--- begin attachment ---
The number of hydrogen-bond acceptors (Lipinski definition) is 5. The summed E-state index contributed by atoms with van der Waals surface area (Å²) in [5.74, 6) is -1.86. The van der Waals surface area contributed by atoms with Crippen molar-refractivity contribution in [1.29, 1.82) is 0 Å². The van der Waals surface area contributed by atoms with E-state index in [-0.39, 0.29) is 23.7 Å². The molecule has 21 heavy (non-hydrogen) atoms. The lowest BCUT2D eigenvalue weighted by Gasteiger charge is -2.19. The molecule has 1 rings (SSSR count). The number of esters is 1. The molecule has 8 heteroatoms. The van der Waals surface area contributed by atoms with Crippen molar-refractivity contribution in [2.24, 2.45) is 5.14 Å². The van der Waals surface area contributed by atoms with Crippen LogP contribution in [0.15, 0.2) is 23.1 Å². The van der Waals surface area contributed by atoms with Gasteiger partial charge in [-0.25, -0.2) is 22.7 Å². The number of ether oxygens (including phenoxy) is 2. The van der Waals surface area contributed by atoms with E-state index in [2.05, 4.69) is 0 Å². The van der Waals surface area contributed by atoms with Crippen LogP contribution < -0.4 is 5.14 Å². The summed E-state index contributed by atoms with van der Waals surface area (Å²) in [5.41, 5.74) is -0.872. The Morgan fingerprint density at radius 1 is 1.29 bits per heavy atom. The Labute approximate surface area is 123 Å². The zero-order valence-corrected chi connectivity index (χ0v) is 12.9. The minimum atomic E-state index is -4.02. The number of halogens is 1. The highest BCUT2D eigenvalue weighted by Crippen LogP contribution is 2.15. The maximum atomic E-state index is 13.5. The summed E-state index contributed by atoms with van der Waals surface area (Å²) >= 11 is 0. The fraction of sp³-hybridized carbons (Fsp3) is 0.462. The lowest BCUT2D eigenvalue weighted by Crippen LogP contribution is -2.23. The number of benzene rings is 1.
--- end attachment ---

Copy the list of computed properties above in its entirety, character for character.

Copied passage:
The number of hydrogen-bond acceptors (Lipinski definition) is 5. The summed E-state index contributed by atoms with van der Waals surface area (Å²) in [5.74, 6) is -1.86. The van der Waals surface area contributed by atoms with Crippen molar-refractivity contribution in [1.29, 1.82) is 0 Å². The van der Waals surface area contributed by atoms with E-state index in [-0.39, 0.29) is 23.7 Å². The molecule has 21 heavy (non-hydrogen) atoms. The lowest BCUT2D eigenvalue weighted by Gasteiger charge is -2.19. The molecule has 1 rings (SSSR count). The number of esters is 1. The molecule has 8 heteroatoms. The van der Waals surface area contributed by atoms with Crippen molar-refractivity contribution in [2.24, 2.45) is 5.14 Å². The van der Waals surface area contributed by atoms with Crippen LogP contribution in [0.15, 0.2) is 23.1 Å². The van der Waals surface area contributed by atoms with Gasteiger partial charge in [-0.25, -0.2) is 22.7 Å². The number of ether oxygens (including phenoxy) is 2. The van der Waals surface area contributed by atoms with E-state index in [2.05, 4.69) is 0 Å². The van der Waals surface area contributed by atoms with Crippen LogP contribution < -0.4 is 5.14 Å². The summed E-state index contributed by atoms with van der Waals surface area (Å²) in [5.41, 5.74) is -0.872. The Morgan fingerprint density at radius 1 is 1.29 bits per heavy atom. The Labute approximate surface area is 123 Å². The zero-order valence-corrected chi connectivity index (χ0v) is 12.9. The minimum atomic E-state index is -4.02. The number of halogens is 1. The highest BCUT2D eigenvalue weighted by Crippen LogP contribution is 2.15. The maximum atomic E-state index is 13.5. The summed E-state index contributed by atoms with van der Waals surface area (Å²) >= 11 is 0. The fraction of sp³-hybridized carbons (Fsp3) is 0.462. The lowest BCUT2D eigenvalue weighted by Crippen LogP contribution is -2.23. The number of benzene rings is 1.